Child Protection and Gender-Based Violence: How to Prevent the Risk of Secondary Victimization

Andrea Fleckinger

Andrea Fleckinger is a social worker and worked over ten years in a women’s shelter supporting women and children who survived gender-based violence. Currently she is a PhD student of General Pedagogy, Social Pedagogy, General Didactics and Disciplinary Didactics at the Free University of Bozen/Bolzano (Italy). Andrea’s actual research project focuses on a critical analysis of the experiences single mothers made with child protection social workers. Her main research interests are: social work practices regarding women and mothers, feminist research in social work, gender-based violence and sustainable social development.


OBJECTIVES: The paper focusses on gender-based violence and child protection social work practices. Despite its high prevalence, gender-based-violence is often treated as marginal in child protection social services. The purpose of this article is to discuss possible forward-looking methods and techniques for child protection social work with survivors of gender-based violence. THEORETICAL BASE: The theoretical base is defined by adopting a feminist perspective,incorporating key aspects of the critical theory of patriarchy and the modern matriarchal studies. METHODS: The article provides a theoretical discussion based on the results of a qualitative research, which analysed the dynamics of secondary victimization in the relationship between mothers who survived gender-based violence and child protection social worker interlinked with the results from international research. OUTCOMES: The paper aims to focus attention on a complex issue. It uncovers some blind spots and highlights how motherhood and victimhood can be interpreted as risk factors, which increase victim-blaming attitudes. SOCIAL WORK IMPLICATIONS: The article attempts to contribute to the current debate on this very important and widespread social issue, combining practical experience with broader theoretical considerations. Further, it opens the discussion on strategies for child protection social work practices, which might help to prevent dynamics of secondary victimization.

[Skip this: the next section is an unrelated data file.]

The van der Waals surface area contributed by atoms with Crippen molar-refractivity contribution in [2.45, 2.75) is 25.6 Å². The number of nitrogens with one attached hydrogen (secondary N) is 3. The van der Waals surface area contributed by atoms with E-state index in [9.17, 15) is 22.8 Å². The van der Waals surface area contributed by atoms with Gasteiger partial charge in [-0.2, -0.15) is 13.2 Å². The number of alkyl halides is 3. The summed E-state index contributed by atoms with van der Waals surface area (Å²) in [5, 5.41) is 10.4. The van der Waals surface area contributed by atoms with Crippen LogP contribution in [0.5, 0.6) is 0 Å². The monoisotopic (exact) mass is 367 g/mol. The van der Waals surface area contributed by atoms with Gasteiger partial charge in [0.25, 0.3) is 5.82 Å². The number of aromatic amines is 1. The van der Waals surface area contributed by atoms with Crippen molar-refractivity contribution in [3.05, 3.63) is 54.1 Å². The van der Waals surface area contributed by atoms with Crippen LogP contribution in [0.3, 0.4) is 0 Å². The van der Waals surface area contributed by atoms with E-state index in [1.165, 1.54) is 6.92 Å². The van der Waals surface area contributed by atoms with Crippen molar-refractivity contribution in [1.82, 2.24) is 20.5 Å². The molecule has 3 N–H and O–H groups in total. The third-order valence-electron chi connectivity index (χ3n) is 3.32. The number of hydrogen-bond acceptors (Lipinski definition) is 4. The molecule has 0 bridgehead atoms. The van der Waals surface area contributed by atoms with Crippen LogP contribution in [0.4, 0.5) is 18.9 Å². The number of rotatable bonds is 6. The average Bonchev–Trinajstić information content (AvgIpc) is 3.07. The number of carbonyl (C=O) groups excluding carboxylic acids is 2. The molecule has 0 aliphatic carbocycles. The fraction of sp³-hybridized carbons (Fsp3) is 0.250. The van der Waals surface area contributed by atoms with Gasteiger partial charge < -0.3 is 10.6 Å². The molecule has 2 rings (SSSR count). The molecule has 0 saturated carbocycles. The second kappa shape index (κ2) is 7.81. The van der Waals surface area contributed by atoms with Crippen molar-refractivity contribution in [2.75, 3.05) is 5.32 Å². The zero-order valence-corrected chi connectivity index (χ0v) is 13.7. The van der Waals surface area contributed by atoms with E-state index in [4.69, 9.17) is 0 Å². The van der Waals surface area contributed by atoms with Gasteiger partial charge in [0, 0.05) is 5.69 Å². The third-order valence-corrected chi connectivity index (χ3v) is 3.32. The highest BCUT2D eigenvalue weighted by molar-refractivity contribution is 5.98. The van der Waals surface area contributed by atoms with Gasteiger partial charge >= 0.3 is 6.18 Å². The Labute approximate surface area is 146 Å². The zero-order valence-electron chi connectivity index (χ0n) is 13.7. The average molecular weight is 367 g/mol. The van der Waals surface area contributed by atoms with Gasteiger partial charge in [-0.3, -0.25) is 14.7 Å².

gender-based violence, secondary victimization, child protection social work, social work practice, survivors, gender-based violence



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